Beyond 'othering': The political roots of slum tourism
Frenzel, F. (2012) Beyond 'othering': The political roots of slum tourism. In: Frenzel, F., Koens, K. and Steinbrink, M., eds. (2012) Poverty, Power and Ethics in Global Slum Tourism. Routledge. ISBN 9780415698788 Available from: http://eprints.uwe.ac.uk/15922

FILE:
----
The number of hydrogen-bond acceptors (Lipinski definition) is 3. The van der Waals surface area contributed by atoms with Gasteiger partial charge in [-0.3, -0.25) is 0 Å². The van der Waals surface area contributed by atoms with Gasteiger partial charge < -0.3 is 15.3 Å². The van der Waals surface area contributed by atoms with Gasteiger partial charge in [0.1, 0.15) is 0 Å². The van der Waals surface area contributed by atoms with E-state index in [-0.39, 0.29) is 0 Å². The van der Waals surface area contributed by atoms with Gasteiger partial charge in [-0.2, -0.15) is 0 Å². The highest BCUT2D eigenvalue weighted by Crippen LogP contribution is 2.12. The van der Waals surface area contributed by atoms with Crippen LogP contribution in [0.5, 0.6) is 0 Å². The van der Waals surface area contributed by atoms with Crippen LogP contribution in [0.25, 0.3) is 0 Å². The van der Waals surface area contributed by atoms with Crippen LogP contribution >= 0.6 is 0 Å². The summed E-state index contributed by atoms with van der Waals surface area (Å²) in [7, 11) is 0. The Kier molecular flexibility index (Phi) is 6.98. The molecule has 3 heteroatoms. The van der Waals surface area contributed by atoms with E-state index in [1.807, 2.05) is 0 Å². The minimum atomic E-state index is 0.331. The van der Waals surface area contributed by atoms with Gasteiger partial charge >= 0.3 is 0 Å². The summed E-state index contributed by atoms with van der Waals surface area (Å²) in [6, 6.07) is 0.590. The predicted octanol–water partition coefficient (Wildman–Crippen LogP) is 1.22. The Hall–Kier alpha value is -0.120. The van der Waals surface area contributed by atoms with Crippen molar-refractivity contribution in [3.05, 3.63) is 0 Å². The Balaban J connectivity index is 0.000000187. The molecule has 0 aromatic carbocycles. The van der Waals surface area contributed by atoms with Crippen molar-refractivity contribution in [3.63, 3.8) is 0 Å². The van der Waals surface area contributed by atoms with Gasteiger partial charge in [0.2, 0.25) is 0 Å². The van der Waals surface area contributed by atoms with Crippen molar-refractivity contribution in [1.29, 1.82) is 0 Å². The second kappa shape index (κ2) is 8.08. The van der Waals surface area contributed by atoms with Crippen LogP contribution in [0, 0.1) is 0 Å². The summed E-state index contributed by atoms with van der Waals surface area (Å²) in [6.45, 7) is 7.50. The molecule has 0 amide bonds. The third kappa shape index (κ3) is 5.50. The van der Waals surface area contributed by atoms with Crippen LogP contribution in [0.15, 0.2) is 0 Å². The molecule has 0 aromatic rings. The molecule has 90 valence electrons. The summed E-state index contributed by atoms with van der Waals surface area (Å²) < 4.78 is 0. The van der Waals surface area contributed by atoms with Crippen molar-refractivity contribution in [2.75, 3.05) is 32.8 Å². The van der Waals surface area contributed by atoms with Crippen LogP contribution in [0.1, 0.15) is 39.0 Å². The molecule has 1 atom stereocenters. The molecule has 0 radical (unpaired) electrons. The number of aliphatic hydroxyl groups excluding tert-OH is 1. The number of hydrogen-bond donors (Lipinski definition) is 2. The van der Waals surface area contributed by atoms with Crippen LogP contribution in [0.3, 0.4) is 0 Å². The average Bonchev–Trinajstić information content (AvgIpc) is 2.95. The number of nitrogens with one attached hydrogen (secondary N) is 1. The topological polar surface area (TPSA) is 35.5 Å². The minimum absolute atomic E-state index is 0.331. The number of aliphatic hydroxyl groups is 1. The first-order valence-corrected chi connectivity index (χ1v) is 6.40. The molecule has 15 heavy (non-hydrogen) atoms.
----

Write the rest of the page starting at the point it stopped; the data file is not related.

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The occurrence of organized forms of slum tourism in at least two cities of the global South has been linked to large-scale political events, involving thousands of political travellers. Rio de Janeiro’s favela tours are said to have originated in the 1992 Rio Earth Summit (Freie Medeiros 2009) while Nairobi’s Kibera Tours originated in tours taken by attendees of the 2007 World Social Forum (Mowforth & Munt 2009). Township tourism in South Africa was preceded by politically motivated ‘struggle junkies’ who visited townships in support of the resistance of black South Africans against the apartheid regime. This indicates the particular role of mobile political activists in the creation of slum tourism as an organized tourist practice. Moreover, these cases seem to indicate a development pattern of slum tourism destinations, which could help explain the process through which they come about. In this chapter I situate slum tourism in the wider realm of the political tourism that arguably triggered its development. As mobile political activists visit slums they often intend political transformations of the slum and attempt to create networks of solidarity with the visited slum dwellers. Does this political nature of the visits survive in the development of slum tourism in the given destinations? By looking at the links between slum tourism and political tourism, this chapter addresses the ethical concerns central to slum-tourism reflections.
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